The Straight’s game room, a pool hall that has operated above the building’s main lobby since 1925, may soon become part of Cornell’s past. The game room is currently closed, and the S.A. will soon hear proposals to turn the room toward other uses.
According to Kent Hubbell ’67, the Robert W. and Elizabeth C. Staley Dean of Students, the game room has been put on hiatus because it was too expensive to operate.
“Staffing it was getting to be an expense that wasn’t even beginning to cover the revenue that was coming in,” he said. “We get a lot of competition from North and from West [Campus game rooms, managed by Campus Life]. Nobody was using the game room and the lack of revenue prompted the Associate Dean for Business to close it.”
Hubbell described several possible new uses for the room, including as a space for events and meetings, or as a Kinko’s copy center with some space reserved for other uses.
Students from the Cornell University Billiards Club (CUBC) are fighting to keep the pool hall open, saying it is part of the Straight’s history and the best place to play pool on campus. Jaime Barrera grad, CUBC Treasurer and leader of the club’s effort to protect the game room, said his organization has met Monday through Friday nights at the Straight for the past two years.
“This semester we’re forced to use RPCC, where the rates are higher,” he said — a regular fee of $5 per hour, compared to $3.75 when the Straight game room was open. “There is no other place in Ithaca to play except bars,” he added, noting that the downtown pool hall Rack-N-Roll recently closed as well.
S.A. is slated to discuss the issue on Sept. 18. Although the Office of the Dean of Students will ultimately determine the future of the room, Hubbell stressed that he wants students to have a voice in the decision. “We don’t have any desire to act unilaterally on these issues,” he said. “We continuously solicit how the building is being used, from both the S.A., the A-Board [the student Willard Straight Hall (WSH) Administrative Board] and other student organizations.”
Hubbell said WSH Building Services Manager Linda Reynolds will present his office’s views at the S.A. meeting. CUBC representatives also hope to attend, according to Barrera.
“We’re going to also try to get on the docket to get heard, so we can present our side of the story,” Barrera said. Although the club is not yet officially on the agenda, Barrera said the S.A. seemed receptive to the idea.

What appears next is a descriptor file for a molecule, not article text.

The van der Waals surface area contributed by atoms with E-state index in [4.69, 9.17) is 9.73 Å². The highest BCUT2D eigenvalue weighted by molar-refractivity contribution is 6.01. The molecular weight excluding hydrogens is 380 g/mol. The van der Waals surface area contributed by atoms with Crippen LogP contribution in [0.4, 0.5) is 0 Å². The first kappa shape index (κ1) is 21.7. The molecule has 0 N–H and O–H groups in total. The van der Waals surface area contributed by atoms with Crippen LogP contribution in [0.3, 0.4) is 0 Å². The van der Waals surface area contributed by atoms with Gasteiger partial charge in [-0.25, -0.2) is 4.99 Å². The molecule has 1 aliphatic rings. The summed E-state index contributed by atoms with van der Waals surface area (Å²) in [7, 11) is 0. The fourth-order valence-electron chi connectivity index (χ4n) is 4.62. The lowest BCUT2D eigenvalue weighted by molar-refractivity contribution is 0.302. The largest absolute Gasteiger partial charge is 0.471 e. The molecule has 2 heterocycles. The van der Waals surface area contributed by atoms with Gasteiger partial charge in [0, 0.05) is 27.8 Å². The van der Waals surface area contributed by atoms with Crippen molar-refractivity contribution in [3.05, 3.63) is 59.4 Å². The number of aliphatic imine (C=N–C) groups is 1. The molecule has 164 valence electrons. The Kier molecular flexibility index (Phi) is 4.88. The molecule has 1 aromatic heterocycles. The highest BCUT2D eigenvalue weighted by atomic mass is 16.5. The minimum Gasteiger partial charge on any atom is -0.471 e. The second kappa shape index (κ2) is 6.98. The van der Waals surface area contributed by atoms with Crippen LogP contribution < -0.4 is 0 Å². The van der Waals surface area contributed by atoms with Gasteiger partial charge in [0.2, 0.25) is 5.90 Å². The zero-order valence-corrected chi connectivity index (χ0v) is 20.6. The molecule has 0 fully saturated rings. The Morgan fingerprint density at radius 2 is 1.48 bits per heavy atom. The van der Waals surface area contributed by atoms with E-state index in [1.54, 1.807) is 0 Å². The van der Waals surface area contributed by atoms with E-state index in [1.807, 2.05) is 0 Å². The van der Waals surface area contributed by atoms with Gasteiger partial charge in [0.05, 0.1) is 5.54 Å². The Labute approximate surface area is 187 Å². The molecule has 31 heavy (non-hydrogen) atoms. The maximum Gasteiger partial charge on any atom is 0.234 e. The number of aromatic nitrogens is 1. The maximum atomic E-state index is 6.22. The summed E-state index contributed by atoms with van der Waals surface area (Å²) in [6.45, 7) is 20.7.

Club members have prepared a survey about the future of the game room, and are canvassing students on campus in hopes of garnering support for their position.
Hubbell said he welcomes the club’s involvement. “I think it’s good to have a conversation about [the game room] — is Kinko’s the best use of the space?” he asked. “At this point it’s strictly a proposal … we will go forward based on strictly how the students feel about its use.”
According to Hubbell, if the space were to be used for Kinko’s, some of it would also be set aside for other uses. The space around the large front window could be used for seating and possibly to keep one or two pool tables open, he said. Hubbell said the Kinko’s itself would be a “full-service copy center,” suggesting it would be larger than the one in the Statler Hotel and stay open longer. “It would be readily available to students who need to make use of it,” he said.
Responding to students’ objections, Hubbell said, “Of course there’s a great tradition of having it as a pool hall — there are a lot of traditions in Willard Straight … but we’d like to make the highest and best use of these spaces.”
“To his credit, Dean Hubbell said his overall goal was to make Willard Straight a more animated place where students will want to be,” Barrera said. “But I don’t really see how Kinko’s is going to help do that.”
Hubbell said his office will try to resolve the issue within the next four weeks. “Obviously we’d like to get the space in use as soon as possible,” he said
Archived article by Peter Flynn